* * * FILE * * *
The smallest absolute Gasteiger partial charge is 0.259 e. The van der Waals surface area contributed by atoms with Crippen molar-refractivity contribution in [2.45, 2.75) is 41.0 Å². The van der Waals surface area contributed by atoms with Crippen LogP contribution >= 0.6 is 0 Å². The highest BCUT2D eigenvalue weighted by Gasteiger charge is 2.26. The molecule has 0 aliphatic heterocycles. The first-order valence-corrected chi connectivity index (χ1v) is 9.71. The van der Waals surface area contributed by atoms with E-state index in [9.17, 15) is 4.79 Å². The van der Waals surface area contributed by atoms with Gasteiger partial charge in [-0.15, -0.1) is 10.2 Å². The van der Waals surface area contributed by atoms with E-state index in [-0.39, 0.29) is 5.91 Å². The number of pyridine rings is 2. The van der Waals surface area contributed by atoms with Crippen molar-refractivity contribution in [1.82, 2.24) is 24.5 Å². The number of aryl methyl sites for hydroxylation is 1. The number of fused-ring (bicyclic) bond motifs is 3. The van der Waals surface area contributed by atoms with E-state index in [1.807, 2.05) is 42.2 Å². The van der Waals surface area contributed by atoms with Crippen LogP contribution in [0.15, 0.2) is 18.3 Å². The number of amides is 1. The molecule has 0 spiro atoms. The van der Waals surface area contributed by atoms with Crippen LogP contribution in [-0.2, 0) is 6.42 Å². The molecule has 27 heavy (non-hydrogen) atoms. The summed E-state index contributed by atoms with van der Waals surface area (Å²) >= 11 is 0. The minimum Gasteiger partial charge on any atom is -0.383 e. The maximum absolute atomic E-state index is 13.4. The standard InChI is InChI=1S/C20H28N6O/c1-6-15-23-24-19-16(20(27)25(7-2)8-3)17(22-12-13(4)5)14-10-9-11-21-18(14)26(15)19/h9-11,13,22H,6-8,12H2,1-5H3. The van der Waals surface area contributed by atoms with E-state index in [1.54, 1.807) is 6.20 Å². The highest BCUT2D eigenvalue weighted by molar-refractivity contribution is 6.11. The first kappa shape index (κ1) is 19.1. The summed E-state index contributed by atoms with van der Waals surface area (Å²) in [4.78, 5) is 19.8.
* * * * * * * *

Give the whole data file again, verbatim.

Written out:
The smallest absolute Gasteiger partial charge is 0.259 e. The van der Waals surface area contributed by atoms with Crippen molar-refractivity contribution in [2.45, 2.75) is 41.0 Å². The van der Waals surface area contributed by atoms with Crippen LogP contribution >= 0.6 is 0 Å². The highest BCUT2D eigenvalue weighted by Gasteiger charge is 2.26. The molecule has 0 aliphatic heterocycles. The first-order valence-corrected chi connectivity index (χ1v) is 9.71. The van der Waals surface area contributed by atoms with E-state index in [9.17, 15) is 4.79 Å². The van der Waals surface area contributed by atoms with Gasteiger partial charge in [-0.15, -0.1) is 10.2 Å². The van der Waals surface area contributed by atoms with E-state index in [-0.39, 0.29) is 5.91 Å². The number of pyridine rings is 2. The van der Waals surface area contributed by atoms with Crippen molar-refractivity contribution in [1.82, 2.24) is 24.5 Å². The number of aryl methyl sites for hydroxylation is 1. The number of fused-ring (bicyclic) bond motifs is 3. The van der Waals surface area contributed by atoms with E-state index in [1.807, 2.05) is 42.2 Å². The van der Waals surface area contributed by atoms with Crippen LogP contribution in [0.15, 0.2) is 18.3 Å². The number of amides is 1. The molecule has 0 spiro atoms. The van der Waals surface area contributed by atoms with Crippen LogP contribution in [-0.2, 0) is 6.42 Å². The molecule has 27 heavy (non-hydrogen) atoms. The summed E-state index contributed by atoms with van der Waals surface area (Å²) >= 11 is 0. The minimum Gasteiger partial charge on any atom is -0.383 e. The maximum absolute atomic E-state index is 13.4. The standard InChI is InChI=1S/C20H28N6O/c1-6-15-23-24-19-16(20(27)25(7-2)8-3)17(22-12-13(4)5)14-10-9-11-21-18(14)26(15)19/h9-11,13,22H,6-8,12H2,1-5H3. The van der Waals surface area contributed by atoms with E-state index in [1.54, 1.807) is 6.20 Å². The highest BCUT2D eigenvalue weighted by molar-refractivity contribution is 6.11. The first kappa shape index (κ1) is 19.1. The summed E-state index contributed by atoms with van der Waals surface area (Å²) in [4.78, 5) is 19.8.